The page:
The backplate member 13 preferably is constructed from a flexible nonstretchable material, e.g., soft felt padding or the like, and is intended to contiguously engage the back of the user or patient P. The backplate member 13 includes an uppermost transverse edge portion, as at 29, which extends at least from the lateral end, as at 31, of the left clavicle 19 of the patient P to the lateral end, as at 33 of his right clavicle 21. The backplate member 13 also includes a lower portion, as at 35, which is disposed a considerable distance below the transverse edge portion 29 with the lower portion 35 being lower than is the axilla 25 or 27 of the user or patient P, as clearly shown in FIG. 2 of the drawings.

From FIG. 2 of the drawings it may also be seen that the shoulder straps 15, 17 engage the shoulders of the patient P laterally of his left and right clavicles 19, 21 to restrict his movement during the healing process of the fracture 23. The splint 11 includes means, e.g., coacting velcro elements 37, 39 (FIG. 4) and cooperating velcro elements 41, 43 (FIG. 5), for removably and adjustably attaching the upper ends, 45, 47 respectively, of the pair of straps 15, 17 to the backplate member 13 at selected ones of a plurality of laterally displaced locations, each of which being adjacent the lateral ends, 49, 51, ofthe transverse edge portion 29. In this regard, it should be understood that the velcro elements 39, 43 extend laterally a predetermined distance along the transverse edge portion 29. In fact, the velcro elements 39, 43 may optionally be one horizontal bar of velcro hook fabric, as at 52, which is fixedly attached to the backplate member as with stitching (not shown) or the like.

The splint 11 also includes means, e.g., velcro elements 53, 55 (FIG. 3), for removably and adjustably attaching the lower ends, 57, 59 respectively, of the pair of straps 15, 17 one to the other.

The splint 11 also includes means, e.g., cooperating velcro elements 61, 63 (FIG. 3) for removably and adjustably attaching the joined lower ends 57, 59 to the backplate member 13 adjacent the lower portion 35 with the pair of straps 15, 17 extending across the top of the shoulders of the patient P, thence downwardly as they pass over the forward lateral portions of his shoulders, thence turning rearwardly and extending under his arms but well below his armpits 25, 27 whereby the pair of shoulder straps 15, 17 may have tension applied thereto for restricting the movement of the users shoulders to hold the lateral end of the fractured clavicle 21 in an optimum position during the healing process of the fracture 23 thereof.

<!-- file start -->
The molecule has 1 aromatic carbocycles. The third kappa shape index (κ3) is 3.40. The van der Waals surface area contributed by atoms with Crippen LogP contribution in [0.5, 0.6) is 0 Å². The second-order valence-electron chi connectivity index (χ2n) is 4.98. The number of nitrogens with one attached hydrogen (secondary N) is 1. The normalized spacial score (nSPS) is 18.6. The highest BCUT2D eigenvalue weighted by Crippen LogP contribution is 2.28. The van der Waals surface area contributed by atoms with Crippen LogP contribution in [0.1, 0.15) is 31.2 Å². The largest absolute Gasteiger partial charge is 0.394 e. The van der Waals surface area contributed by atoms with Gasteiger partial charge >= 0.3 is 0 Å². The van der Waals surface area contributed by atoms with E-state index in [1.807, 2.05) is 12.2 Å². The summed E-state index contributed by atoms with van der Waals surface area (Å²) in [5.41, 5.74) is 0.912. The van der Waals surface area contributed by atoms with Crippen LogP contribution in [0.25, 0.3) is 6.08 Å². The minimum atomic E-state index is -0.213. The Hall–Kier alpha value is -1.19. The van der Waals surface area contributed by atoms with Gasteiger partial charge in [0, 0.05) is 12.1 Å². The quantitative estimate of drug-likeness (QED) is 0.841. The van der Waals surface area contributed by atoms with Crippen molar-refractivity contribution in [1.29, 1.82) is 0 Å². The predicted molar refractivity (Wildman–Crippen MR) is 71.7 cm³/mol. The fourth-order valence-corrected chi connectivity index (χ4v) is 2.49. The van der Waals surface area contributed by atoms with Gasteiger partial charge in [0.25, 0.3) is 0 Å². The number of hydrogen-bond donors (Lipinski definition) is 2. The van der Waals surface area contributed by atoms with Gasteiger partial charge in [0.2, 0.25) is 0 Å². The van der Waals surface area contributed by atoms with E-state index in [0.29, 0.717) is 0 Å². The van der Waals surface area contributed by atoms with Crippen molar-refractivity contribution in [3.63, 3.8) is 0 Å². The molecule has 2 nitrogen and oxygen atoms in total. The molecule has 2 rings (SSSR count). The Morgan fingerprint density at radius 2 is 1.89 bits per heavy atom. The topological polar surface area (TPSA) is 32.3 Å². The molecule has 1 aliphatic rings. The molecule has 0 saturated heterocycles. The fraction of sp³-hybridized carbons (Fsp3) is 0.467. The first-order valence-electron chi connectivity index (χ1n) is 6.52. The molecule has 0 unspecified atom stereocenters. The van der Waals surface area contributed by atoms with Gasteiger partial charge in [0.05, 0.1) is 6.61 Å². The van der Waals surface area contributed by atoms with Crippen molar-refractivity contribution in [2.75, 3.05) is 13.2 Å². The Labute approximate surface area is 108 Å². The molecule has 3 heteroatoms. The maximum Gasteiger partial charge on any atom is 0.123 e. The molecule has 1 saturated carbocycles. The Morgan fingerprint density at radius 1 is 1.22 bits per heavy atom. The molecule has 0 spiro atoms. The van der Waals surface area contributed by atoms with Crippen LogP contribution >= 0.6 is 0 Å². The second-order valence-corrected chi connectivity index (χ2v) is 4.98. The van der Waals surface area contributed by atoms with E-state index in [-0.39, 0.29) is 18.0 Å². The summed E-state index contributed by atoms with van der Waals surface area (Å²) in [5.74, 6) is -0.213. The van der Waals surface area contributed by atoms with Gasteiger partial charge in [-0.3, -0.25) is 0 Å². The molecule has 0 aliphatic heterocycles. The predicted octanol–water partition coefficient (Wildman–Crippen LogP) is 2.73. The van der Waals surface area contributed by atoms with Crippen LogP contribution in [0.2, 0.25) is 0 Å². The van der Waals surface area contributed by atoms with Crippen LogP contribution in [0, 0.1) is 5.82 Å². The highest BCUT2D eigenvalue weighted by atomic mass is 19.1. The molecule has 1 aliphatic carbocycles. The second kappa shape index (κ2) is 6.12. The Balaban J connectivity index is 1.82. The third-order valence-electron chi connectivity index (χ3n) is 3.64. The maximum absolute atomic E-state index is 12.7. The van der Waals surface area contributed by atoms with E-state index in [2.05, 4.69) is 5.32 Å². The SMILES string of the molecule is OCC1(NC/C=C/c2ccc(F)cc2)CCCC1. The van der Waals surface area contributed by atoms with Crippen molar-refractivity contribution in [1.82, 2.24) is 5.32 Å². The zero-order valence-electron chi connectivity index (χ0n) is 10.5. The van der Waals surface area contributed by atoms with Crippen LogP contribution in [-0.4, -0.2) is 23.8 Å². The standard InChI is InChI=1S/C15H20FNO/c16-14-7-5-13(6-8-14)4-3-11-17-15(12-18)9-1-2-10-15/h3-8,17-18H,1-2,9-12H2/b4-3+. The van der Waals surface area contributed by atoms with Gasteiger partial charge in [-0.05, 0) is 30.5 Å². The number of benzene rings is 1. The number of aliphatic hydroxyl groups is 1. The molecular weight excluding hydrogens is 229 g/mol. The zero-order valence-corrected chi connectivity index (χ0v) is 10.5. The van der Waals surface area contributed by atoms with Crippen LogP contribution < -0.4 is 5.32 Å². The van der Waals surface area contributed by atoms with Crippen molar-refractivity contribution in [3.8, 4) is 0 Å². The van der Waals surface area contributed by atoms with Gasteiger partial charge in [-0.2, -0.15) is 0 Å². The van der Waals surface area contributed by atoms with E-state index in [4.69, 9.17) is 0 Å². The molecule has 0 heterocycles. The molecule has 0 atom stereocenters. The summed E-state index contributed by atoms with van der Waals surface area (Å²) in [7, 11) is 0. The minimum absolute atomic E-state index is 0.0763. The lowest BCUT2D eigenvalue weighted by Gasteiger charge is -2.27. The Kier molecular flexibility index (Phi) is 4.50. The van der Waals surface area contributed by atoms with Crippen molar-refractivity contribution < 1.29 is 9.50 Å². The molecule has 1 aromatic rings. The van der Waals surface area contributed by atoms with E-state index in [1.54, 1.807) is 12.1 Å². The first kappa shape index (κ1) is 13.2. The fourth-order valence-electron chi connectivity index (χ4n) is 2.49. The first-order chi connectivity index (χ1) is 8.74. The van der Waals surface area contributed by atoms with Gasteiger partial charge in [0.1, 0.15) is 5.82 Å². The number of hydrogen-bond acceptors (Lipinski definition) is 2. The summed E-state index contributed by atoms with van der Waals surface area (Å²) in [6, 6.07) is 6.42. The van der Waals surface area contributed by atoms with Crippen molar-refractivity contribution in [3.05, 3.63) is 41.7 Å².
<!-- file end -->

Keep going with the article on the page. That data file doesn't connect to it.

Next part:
It should be understood that the velcro element 63 may be in the form of a vertical bar of velcro hook fabric which is fixedly attached to the backplate member 13 in any suitable well-known manner, such as stitching (not shown) or the like, so as to extend substantially along the midline posterior of the user or the patient P. Further, the velcro elements 37, 41 alluded to above preferably are well-known velcro hook sensitive fabric means for grippingly engaging the horizontal bar of'velcro hook fabric 52 at infinite locations along the length thereof. The velcro elements 37, 41 are fixedly attached as by stitching (not shown) or the like to the respective upper ends 45, 47 of the straps 15, 17. Further, the velcro element 55 being formed from velcro hook fabric is fixedly attached as by stitching (not shown) or the like to the lower end 59 of the strap 17 and the element 53 being formed from velcro sensitive material is fixedly attached as by stitching (not shown) or the like to the lower end 57 of the strap 15. Further yet, the velcro element 61 being formed from velcro sensitive material is fixedly attached as by stitching (not shown) or the like to the lower end 59 of the strap 17, i.e., the element 61 being attached to one side of the strap 17 while the element 55 is attached to the opposite side thereof. The straps 15, 17 preferably are made of a type of nonstretchable fabric well known to those skilled in the art.